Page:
“Gwen is the wise one,” a secret admirer claims. Gwen Storie may indeed be the smartest retailer in town; she has spent twenty-four years procuring, reading and purveying books, in the same location. Cheerfulness is not lost on this wise one. A doorway connects her shop to The Gallery Gift Shop, so cheer is clearly infectious.
I can’t help but wonder about names. It just seems our names often define our future, our vocation. Storie has heard endless remarks about the serendipity in her name. Storie sells stories. End of story. Well, not quite, the shop is replete with non-fiction books, gifts and to quote Storie, “reeeaaallllly good greeting cards.” She is intent on sharing, “everything, I mean every item in the shop, is hand-picked by me and my great staff.”
Everyone in town is ‘abuzz’ with the arrival of comedienne, Mary Walsh, this November at Arnprior’s extraordinary library. (I am told the Librarian is an award winner.) Storie will be hosting a book signing table stocked with Walsh’s first book, Crying For The Moon, a comedic drama. The book is sold out at the shop; but, a second shipment is on its way. The last copy sold as I stood meeting Storie for the first time.
I was curious about Storie’s reading appetite. I could not peg any genre; she is a book traveler, loving all. Right now, she is reading, The Ministry of Utmost Happiness, by Arundhati Roy.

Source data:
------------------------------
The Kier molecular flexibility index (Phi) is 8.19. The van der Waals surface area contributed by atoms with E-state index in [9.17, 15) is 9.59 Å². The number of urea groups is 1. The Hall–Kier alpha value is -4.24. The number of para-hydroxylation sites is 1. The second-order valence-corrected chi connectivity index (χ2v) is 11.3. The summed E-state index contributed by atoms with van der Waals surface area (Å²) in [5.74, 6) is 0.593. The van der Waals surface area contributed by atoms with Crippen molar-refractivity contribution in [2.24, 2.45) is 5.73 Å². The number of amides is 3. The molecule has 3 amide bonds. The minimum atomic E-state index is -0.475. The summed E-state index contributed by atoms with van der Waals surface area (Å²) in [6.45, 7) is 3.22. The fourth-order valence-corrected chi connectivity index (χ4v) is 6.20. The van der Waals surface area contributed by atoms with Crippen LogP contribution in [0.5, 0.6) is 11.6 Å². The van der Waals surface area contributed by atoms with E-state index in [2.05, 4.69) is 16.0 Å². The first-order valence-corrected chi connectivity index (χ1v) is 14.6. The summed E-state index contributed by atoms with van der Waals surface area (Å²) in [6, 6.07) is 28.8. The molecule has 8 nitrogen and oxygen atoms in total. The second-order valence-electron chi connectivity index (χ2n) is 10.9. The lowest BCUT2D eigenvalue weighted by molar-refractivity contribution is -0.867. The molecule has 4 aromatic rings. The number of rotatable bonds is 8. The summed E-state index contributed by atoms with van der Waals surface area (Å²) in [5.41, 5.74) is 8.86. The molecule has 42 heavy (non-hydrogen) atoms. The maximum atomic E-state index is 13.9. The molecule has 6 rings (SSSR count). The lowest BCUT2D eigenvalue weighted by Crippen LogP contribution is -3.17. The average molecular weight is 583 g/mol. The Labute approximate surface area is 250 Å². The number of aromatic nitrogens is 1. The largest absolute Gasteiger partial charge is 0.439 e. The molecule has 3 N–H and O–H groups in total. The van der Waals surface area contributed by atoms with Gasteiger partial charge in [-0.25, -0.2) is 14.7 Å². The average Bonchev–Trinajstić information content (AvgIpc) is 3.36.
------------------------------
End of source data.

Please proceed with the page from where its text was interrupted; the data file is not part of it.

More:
The Arnprior Book Shop is beautifully appointed and merchandised. A few corners are reserved for early childhood, readers and bear-huggers. And a hat tree is a focal point upon entry. I watched Storie assist a grandmother size a hat for a 2 year-old with exceptional aplomb and patience. Aye, there’s the rub.
No adventure is complete without rewarding oneself with great food in a great restaurant. At lunch, I was treated to a delicious, Ariel Crepe, at the town’s trendy and busy, Krave Bistro. The unusual ingredient that sent me into rapture: pernod. This liqueur-based cream sauce suffused its contents, chicken, jumbo shrimp and mushrooms in a soft crepe.
I sat with my namesake, Maggie Kerkhoff, tasting and enjoying. Maggie was celebrating the fourth anniversary of her retirement as school teacher with a Krave Hamburger platter. She raved the Krave! (this could be their new mantra)
Trip Advisor can send Restauranteurs into bone-chilling dread at their visits and web chatter; but, nothing but praise is heaped by them on Krave Bistro. In fact, Krave is now a Trip Advisor recipient of their, 2017 Certificate of Excellence.